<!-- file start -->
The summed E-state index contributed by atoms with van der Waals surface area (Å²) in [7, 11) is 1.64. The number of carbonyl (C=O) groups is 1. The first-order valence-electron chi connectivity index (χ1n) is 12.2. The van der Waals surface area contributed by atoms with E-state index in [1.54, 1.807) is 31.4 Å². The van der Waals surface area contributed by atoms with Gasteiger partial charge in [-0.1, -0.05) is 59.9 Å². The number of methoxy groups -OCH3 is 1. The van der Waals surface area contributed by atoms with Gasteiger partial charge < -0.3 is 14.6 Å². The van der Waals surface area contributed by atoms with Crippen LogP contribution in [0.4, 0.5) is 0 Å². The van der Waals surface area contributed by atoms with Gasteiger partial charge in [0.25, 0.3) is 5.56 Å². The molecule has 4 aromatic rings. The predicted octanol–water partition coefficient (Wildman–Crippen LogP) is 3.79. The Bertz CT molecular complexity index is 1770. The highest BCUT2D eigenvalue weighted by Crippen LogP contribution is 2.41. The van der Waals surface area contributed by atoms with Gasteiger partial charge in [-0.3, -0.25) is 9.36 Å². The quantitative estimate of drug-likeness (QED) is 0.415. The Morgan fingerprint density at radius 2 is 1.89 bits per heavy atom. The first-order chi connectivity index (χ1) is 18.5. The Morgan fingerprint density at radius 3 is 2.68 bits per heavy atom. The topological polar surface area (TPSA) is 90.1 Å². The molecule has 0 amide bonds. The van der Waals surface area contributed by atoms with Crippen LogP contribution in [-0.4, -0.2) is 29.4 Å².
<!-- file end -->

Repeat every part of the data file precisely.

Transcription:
The summed E-state index contributed by atoms with van der Waals surface area (Å²) in [7, 11) is 1.64. The number of carbonyl (C=O) groups is 1. The first-order valence-electron chi connectivity index (χ1n) is 12.2. The van der Waals surface area contributed by atoms with E-state index in [1.54, 1.807) is 31.4 Å². The van der Waals surface area contributed by atoms with Gasteiger partial charge in [-0.1, -0.05) is 59.9 Å². The number of methoxy groups -OCH3 is 1. The van der Waals surface area contributed by atoms with Gasteiger partial charge < -0.3 is 14.6 Å². The van der Waals surface area contributed by atoms with Crippen LogP contribution in [0.4, 0.5) is 0 Å². The van der Waals surface area contributed by atoms with Gasteiger partial charge in [0.25, 0.3) is 5.56 Å². The molecule has 4 aromatic rings. The predicted octanol–water partition coefficient (Wildman–Crippen LogP) is 3.79. The Bertz CT molecular complexity index is 1770. The highest BCUT2D eigenvalue weighted by Crippen LogP contribution is 2.41. The van der Waals surface area contributed by atoms with Gasteiger partial charge in [-0.3, -0.25) is 9.36 Å². The quantitative estimate of drug-likeness (QED) is 0.415. The Morgan fingerprint density at radius 2 is 1.89 bits per heavy atom. The first-order chi connectivity index (χ1) is 18.5. The Morgan fingerprint density at radius 3 is 2.68 bits per heavy atom. The topological polar surface area (TPSA) is 90.1 Å². The molecule has 0 amide bonds. The van der Waals surface area contributed by atoms with Crippen LogP contribution in [-0.4, -0.2) is 29.4 Å².